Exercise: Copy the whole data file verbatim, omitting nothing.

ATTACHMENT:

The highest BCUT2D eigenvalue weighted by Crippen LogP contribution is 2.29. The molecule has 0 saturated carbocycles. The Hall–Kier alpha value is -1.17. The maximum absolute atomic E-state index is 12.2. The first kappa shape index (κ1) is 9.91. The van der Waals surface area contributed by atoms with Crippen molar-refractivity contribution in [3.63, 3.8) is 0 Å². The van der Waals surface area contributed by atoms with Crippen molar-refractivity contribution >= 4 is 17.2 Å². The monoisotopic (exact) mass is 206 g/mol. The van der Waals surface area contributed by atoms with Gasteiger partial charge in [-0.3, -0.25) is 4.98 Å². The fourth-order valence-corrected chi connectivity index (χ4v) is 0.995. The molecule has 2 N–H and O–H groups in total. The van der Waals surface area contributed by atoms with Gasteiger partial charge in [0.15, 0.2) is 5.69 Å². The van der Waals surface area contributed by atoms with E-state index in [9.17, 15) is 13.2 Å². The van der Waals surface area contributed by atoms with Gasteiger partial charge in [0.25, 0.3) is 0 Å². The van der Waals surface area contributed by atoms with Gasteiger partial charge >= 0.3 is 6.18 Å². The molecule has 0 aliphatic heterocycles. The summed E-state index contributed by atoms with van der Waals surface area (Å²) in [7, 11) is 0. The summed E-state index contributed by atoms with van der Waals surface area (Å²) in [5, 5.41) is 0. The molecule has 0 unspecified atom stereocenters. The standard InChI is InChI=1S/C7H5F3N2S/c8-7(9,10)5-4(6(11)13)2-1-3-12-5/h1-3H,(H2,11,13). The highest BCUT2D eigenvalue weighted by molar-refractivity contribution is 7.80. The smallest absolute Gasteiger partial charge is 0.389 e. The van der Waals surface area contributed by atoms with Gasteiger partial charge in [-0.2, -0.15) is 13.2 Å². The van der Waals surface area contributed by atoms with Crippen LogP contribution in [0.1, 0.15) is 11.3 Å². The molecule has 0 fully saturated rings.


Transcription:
The highest BCUT2D eigenvalue weighted by Crippen LogP contribution is 2.29. The molecule has 0 saturated carbocycles. The Hall–Kier alpha value is -1.17. The maximum absolute atomic E-state index is 12.2. The first kappa shape index (κ1) is 9.91. The van der Waals surface area contributed by atoms with Crippen molar-refractivity contribution in [3.63, 3.8) is 0 Å². The van der Waals surface area contributed by atoms with Crippen molar-refractivity contribution >= 4 is 17.2 Å². The monoisotopic (exact) mass is 206 g/mol. The van der Waals surface area contributed by atoms with Gasteiger partial charge in [-0.3, -0.25) is 4.98 Å². The fourth-order valence-corrected chi connectivity index (χ4v) is 0.995. The molecule has 2 N–H and O–H groups in total. The van der Waals surface area contributed by atoms with Gasteiger partial charge in [0.15, 0.2) is 5.69 Å². The van der Waals surface area contributed by atoms with E-state index in [9.17, 15) is 13.2 Å². The van der Waals surface area contributed by atoms with Gasteiger partial charge in [0.25, 0.3) is 0 Å². The van der Waals surface area contributed by atoms with Gasteiger partial charge >= 0.3 is 6.18 Å². The molecule has 0 aliphatic heterocycles. The summed E-state index contributed by atoms with van der Waals surface area (Å²) in [7, 11) is 0. The summed E-state index contributed by atoms with van der Waals surface area (Å²) in [5, 5.41) is 0. The molecule has 0 unspecified atom stereocenters. The standard InChI is InChI=1S/C7H5F3N2S/c8-7(9,10)5-4(6(11)13)2-1-3-12-5/h1-3H,(H2,11,13). The highest BCUT2D eigenvalue weighted by molar-refractivity contribution is 7.80. The smallest absolute Gasteiger partial charge is 0.389 e. The van der Waals surface area contributed by atoms with Gasteiger partial charge in [-0.2, -0.15) is 13.2 Å². The van der Waals surface area contributed by atoms with Crippen LogP contribution in [0.1, 0.15) is 11.3 Å². The molecule has 0 fully saturated rings.